Cookies

We use cookies to ensure that we give you the best experience on our website. You can change your cookie settings at any time. Otherwise, we'll assume you're OK to continue.

Durham University

Durham University News

News

Can science be taught in prisons?

(15 May 2019)

Dr Phil Heron

Education in prisons has a long history but science, other than distance learning, has been absent - in part because much science teaching traditionally relies on experimentation using technical equipment which is not available in prisons.

But now one of our academics has developed a science course that requires only a presentation, writing and reading materials.

Dr Phil Heron taught ‘Think Like A Scientist’ to a group of residents of HMP Low Newton, a women’s prison near Durham City.

It is the first known instance of a science course being taught face-to-face in an English prison.

About ‘Think Like A Scientist’

Over seven weekly sessions between January and March 2019, Phil taught a class of between three and ten residents of HMP Low Newton about: climate change, the science of sleep, the solar system, the Universe, and plate tectonics. During the course, the students developed scientific skills in understanding, analysis, and communication, sharing their ideas around the different topics.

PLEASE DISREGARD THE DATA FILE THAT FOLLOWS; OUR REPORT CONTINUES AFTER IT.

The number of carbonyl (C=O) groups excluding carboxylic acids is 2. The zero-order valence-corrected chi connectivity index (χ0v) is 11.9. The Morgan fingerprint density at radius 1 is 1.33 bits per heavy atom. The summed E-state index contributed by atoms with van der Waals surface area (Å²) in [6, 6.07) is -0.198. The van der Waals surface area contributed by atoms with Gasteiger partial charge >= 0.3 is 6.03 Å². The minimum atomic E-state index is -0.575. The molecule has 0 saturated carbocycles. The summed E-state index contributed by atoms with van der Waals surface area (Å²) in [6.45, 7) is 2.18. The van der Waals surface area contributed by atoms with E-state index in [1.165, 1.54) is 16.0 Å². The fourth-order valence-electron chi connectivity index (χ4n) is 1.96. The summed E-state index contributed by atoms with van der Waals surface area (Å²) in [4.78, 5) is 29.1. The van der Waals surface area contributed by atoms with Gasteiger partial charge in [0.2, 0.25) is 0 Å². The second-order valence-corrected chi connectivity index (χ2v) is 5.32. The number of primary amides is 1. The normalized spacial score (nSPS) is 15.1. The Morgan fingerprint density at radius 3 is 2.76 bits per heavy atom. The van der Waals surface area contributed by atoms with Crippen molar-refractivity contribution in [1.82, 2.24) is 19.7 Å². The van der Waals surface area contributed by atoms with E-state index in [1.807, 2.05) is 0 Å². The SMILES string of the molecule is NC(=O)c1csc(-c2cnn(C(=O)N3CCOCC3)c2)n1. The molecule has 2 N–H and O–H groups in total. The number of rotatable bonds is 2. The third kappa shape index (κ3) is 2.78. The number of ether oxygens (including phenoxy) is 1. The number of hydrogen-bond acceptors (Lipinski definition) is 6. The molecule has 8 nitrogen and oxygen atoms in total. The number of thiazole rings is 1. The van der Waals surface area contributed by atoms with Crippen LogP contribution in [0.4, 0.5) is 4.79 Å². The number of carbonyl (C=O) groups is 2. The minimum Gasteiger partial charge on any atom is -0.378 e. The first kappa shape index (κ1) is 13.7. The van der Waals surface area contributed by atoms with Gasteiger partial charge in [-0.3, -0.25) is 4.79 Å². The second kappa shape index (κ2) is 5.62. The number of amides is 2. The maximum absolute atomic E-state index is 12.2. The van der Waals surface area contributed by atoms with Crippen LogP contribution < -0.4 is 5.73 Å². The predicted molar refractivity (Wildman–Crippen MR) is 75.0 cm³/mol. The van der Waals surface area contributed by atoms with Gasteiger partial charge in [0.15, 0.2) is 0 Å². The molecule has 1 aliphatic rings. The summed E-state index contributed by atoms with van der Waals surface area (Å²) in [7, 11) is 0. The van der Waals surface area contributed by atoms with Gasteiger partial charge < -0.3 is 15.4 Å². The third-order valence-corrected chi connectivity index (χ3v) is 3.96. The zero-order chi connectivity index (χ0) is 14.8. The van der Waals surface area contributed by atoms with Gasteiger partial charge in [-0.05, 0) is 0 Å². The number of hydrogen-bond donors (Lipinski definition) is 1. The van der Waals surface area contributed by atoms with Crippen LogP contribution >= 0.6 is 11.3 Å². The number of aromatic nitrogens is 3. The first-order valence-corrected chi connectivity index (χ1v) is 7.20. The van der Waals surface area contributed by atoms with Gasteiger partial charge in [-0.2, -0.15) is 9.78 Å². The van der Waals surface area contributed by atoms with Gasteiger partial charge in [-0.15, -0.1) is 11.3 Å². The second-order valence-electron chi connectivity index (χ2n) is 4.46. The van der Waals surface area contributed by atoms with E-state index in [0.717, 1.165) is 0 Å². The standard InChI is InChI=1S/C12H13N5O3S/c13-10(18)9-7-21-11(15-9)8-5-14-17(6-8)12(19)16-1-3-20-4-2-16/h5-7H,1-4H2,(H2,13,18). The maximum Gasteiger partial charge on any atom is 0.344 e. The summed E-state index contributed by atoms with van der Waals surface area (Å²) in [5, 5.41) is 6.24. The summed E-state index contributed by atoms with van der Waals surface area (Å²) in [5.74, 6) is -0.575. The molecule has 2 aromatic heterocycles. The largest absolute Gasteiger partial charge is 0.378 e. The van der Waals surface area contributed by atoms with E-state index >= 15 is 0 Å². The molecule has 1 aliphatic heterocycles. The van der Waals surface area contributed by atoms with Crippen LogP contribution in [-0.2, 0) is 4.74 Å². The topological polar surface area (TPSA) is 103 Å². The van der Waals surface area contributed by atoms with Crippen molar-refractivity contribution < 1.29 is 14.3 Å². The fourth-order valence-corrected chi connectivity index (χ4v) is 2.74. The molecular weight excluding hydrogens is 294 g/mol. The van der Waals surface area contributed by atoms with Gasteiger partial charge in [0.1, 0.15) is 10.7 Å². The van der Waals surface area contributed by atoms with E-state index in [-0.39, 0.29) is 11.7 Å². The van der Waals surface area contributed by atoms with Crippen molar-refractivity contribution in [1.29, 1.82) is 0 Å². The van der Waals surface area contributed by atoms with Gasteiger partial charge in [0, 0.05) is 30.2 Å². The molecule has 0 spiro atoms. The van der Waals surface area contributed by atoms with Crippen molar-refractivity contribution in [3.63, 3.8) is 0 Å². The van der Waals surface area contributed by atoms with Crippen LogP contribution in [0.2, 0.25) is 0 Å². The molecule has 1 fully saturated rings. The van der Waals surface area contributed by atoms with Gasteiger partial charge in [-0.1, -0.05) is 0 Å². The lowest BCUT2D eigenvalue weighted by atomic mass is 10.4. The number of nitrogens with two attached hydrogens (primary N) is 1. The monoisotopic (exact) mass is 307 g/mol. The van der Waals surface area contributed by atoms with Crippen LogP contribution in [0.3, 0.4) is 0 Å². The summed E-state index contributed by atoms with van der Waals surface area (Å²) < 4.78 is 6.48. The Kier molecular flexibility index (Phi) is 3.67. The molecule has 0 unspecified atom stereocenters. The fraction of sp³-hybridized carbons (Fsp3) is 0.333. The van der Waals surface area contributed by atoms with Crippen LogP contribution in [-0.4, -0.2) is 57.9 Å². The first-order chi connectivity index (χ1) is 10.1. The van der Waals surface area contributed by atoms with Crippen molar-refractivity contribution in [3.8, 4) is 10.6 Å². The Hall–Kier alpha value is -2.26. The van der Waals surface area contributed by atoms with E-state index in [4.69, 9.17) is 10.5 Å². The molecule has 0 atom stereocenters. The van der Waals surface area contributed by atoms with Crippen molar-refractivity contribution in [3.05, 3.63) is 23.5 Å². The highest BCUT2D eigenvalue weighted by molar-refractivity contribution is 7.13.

The students conducted their own experiment: recording their own sleep patterns, to analyse the effect of sleep and sleeplessness on their mood and behaviour.

Each student was also challenged to prepare an end-of-course presentation to make the case for a particular scientist to be the face of a new £50 note.

The course was delivered at zero cost to HMP Low Newton.

What the students said…

At the end of the course, students were asked for their reflections. They wrote very positively about how they had grown in confidence and understanding of the world around them.

About Dr Phil Heron

Phil is a Marie Sklodowska Curie Research Fellow in our Department of Earth Sciences and is passionate about inspiring people in science.

He describes teaching this course as one of the most interesting and rewarding things he’s ever done, and the students as among the most committed he’s ever taught.

What now?

Phil is now talking with HMP Low Newton about repeating the course with a new group of students and rolling out the course to other institutions.

Share this story